Majority Leader Harry Reid (D-Nev.) canceled a weekend Senate session Friday while issuing a serious warning to President Barack Obama and Speaker John Boehner (R-Ohio), who are now negotiating a debt deal without him: Don’t neglect the interests of Congressional Democrats.
Earlier this week, Reid had planned to keep Senators in town so he could start the procedural process on a bill of last resort that he crafted with Minority Leader Mitch McConnell (R-Ky.) to raise the nation’s debt limit before the Treasury’s Aug. 2 default deadline. Thursday morning, Reid even took to the floor with Democratic Conference Vice Chairman Charles Schumer (N.Y.) to say the House was putting the country at risk of default by recessing for the weekend.
But by Thursday evening, it had become clear to Reid that momentum had shifted from his Senate-first pathway to a House-first framework based on the renewed talks between Obama and Boehner — and that his services, and those of his chamber, were unnecessary.
Following a contentious Conference meeting Thursday afternoon and a White House meeting with House and Senate Democrats that few will discuss, Reid sent his Members home and tersely wished Obama and Boehner “well.” But the Nevada Democrat did not seem happy in doing so.
“I say to both the president and to the Speaker here on the Senate floor, representing my Democrats and, I’m confident, many Republicans: Be very careful,” Reid said. “Show a lot of caution as this negotiation goes forward because any arrangement must be fair to all America, not just the wealthy.
“We await their efforts,” Reid said of the ongoing Obama-Boehner talks, which are looking at $3 trillion in savings and a potential future “promise” for tax code reform. “I’m told there will be revenue measures in that. If that’s the case, we know constitutionally this matter must start in the House of Representatives.”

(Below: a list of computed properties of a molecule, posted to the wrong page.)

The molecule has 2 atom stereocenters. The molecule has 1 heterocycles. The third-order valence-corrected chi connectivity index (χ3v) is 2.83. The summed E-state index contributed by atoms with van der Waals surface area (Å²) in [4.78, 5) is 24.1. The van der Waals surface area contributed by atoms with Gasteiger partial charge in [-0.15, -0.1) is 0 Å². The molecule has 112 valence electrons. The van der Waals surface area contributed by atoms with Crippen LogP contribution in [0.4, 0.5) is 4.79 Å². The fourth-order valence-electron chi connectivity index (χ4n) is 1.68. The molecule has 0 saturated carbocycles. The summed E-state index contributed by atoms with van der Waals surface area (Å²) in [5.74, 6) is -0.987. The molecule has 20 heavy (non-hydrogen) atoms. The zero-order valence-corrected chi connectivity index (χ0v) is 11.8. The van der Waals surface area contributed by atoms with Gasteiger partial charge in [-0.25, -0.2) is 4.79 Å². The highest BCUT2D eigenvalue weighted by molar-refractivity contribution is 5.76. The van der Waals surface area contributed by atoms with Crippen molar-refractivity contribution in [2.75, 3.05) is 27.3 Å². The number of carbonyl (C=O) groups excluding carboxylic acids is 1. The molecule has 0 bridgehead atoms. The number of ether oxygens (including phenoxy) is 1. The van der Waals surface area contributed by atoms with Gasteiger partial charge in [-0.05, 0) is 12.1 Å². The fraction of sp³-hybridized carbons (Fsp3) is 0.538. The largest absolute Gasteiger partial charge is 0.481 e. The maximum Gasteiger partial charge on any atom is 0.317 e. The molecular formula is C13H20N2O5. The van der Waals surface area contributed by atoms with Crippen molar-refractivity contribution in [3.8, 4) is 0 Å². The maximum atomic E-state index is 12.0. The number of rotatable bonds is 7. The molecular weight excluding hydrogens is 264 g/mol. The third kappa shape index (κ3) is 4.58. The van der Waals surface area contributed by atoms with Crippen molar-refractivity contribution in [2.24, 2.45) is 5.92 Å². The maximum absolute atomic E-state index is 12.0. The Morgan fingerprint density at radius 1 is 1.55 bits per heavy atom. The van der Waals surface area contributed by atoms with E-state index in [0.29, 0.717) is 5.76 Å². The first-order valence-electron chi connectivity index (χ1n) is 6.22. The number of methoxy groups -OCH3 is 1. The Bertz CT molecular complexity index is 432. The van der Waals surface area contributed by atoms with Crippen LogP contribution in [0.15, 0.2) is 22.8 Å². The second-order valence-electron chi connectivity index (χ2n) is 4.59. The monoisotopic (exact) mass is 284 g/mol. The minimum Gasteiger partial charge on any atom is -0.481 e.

As of Friday, however, it was unclear that revenues are part of the package, or at least in a way that will satisfy Democrats in the House and Senate, both of whom will be needed to clear any agreement.
Senate Democrats, typically more willing to stand in line with the president, began to speak out Friday after voting to table the House-passed Cut, Cap and Balance plan. They were particularly incensed about being kept out of the loop on the ongoing talks and accused Office of Management and Budget Director Jacob Lew of being less than forthcoming in their Thursday meeting.
Democratic Senators were huddled for their weekly luncheon Thursday, listening to Lew address the Conference, when their BlackBerrys began to buzz with news of the Obama-Boehner dealings. That’s when Members started getting vocal and frustrated that their concerns weren’t being addressed.
“I don’t lose my cool, and I lost it yesterday,” Sen. Dianne Feinstein (D-Calif.) said Friday. “I’ve never seen frustration higher.”
“My understanding is that we’re not included” in the talks, Feinstein continued, “and he had no idea discussions were even going on. ... I like to know what I’m doing and I can’t get any information, and it’s very frustrating. It’s very hard. It’s easy to pass something and say one year or so later, ‘Oh my god, I didn’t realize I did that.’”
Feinstein then echoed what many of her colleagues, including Sen. John Kerry (D-Mass.), had said Thursday as they left the luncheon: Democrats felt comfortable using the Reid-McConnell agreement going forward.
“We have to know some specificity, and that’s why I’ve thought Reid-McConnell is the best option,” Feinstein said, adding that provisions from the “gang of six” bipartisan budget talks could be added in the future once the debt ceiling was raised.
Kerry said Thursday: “The best thing for us to do is to embrace the McConnell-Reid approach. ... It is, in fact, a very specific and very tough process, which the Senate and Congress would have to complete the task of the big deal. So you get the best of both worlds.”
But as reports swirled Thursday and Friday on the contours of the Obama-Boehner deal, Congressional Democrats issued more “no comments” than daggers toward the White House.
Now on the sidelines, many Senators just seemed to shrug as they made preparations to return to their states.
Feinstein, who will stay in D.C. this weekend, seemed to lay down the rank-and-file Democratic party line.
“It’s big stuff,” she said. “You really have to know what you’re doing before blithely saying you’re going to enact it.”